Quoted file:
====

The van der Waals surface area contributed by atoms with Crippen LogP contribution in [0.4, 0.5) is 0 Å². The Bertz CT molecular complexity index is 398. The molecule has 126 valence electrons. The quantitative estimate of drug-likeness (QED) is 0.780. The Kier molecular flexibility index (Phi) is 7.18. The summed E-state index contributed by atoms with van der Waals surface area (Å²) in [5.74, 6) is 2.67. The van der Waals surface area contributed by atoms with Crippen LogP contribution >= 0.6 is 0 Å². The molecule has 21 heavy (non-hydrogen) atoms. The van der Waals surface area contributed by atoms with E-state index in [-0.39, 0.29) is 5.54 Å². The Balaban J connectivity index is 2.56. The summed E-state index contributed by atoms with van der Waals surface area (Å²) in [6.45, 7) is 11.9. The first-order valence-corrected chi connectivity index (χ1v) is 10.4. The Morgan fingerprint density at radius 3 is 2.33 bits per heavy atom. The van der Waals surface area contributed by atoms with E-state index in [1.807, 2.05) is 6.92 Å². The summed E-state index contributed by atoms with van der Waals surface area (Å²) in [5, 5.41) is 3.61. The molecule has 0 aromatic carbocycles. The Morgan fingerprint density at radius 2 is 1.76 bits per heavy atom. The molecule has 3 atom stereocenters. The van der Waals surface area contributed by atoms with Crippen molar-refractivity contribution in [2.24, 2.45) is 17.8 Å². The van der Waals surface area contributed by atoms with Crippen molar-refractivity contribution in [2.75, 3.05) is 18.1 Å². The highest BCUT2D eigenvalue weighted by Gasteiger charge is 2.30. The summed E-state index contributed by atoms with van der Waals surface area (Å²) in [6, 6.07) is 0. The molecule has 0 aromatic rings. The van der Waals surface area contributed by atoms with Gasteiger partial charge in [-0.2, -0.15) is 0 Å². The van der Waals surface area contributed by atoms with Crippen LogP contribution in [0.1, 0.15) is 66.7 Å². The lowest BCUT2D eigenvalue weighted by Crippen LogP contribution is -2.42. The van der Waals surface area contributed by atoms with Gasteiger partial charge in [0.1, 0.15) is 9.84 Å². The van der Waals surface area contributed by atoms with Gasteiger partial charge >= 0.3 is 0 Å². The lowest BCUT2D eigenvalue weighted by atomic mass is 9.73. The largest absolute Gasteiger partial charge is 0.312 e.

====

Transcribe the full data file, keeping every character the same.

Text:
The van der Waals surface area contributed by atoms with Crippen LogP contribution in [0.4, 0.5) is 0 Å². The Bertz CT molecular complexity index is 398. The molecule has 126 valence electrons. The quantitative estimate of drug-likeness (QED) is 0.780. The Kier molecular flexibility index (Phi) is 7.18. The summed E-state index contributed by atoms with van der Waals surface area (Å²) in [5.74, 6) is 2.67. The van der Waals surface area contributed by atoms with Crippen LogP contribution >= 0.6 is 0 Å². The molecule has 21 heavy (non-hydrogen) atoms. The van der Waals surface area contributed by atoms with E-state index in [-0.39, 0.29) is 5.54 Å². The Balaban J connectivity index is 2.56. The summed E-state index contributed by atoms with van der Waals surface area (Å²) in [6.45, 7) is 11.9. The first-order valence-corrected chi connectivity index (χ1v) is 10.4. The Morgan fingerprint density at radius 3 is 2.33 bits per heavy atom. The van der Waals surface area contributed by atoms with E-state index in [1.807, 2.05) is 6.92 Å². The summed E-state index contributed by atoms with van der Waals surface area (Å²) in [5, 5.41) is 3.61. The molecule has 0 aromatic carbocycles. The Morgan fingerprint density at radius 2 is 1.76 bits per heavy atom. The molecule has 3 atom stereocenters. The van der Waals surface area contributed by atoms with Crippen molar-refractivity contribution in [2.24, 2.45) is 17.8 Å². The van der Waals surface area contributed by atoms with Crippen molar-refractivity contribution in [2.75, 3.05) is 18.1 Å². The highest BCUT2D eigenvalue weighted by Gasteiger charge is 2.30. The summed E-state index contributed by atoms with van der Waals surface area (Å²) in [6, 6.07) is 0. The molecule has 0 aromatic rings. The van der Waals surface area contributed by atoms with Gasteiger partial charge in [-0.2, -0.15) is 0 Å². The van der Waals surface area contributed by atoms with Crippen LogP contribution in [0.1, 0.15) is 66.7 Å². The lowest BCUT2D eigenvalue weighted by Crippen LogP contribution is -2.42. The van der Waals surface area contributed by atoms with Gasteiger partial charge in [0.1, 0.15) is 9.84 Å². The van der Waals surface area contributed by atoms with Gasteiger partial charge >= 0.3 is 0 Å². The lowest BCUT2D eigenvalue weighted by atomic mass is 9.73. The largest absolute Gasteiger partial charge is 0.312 e.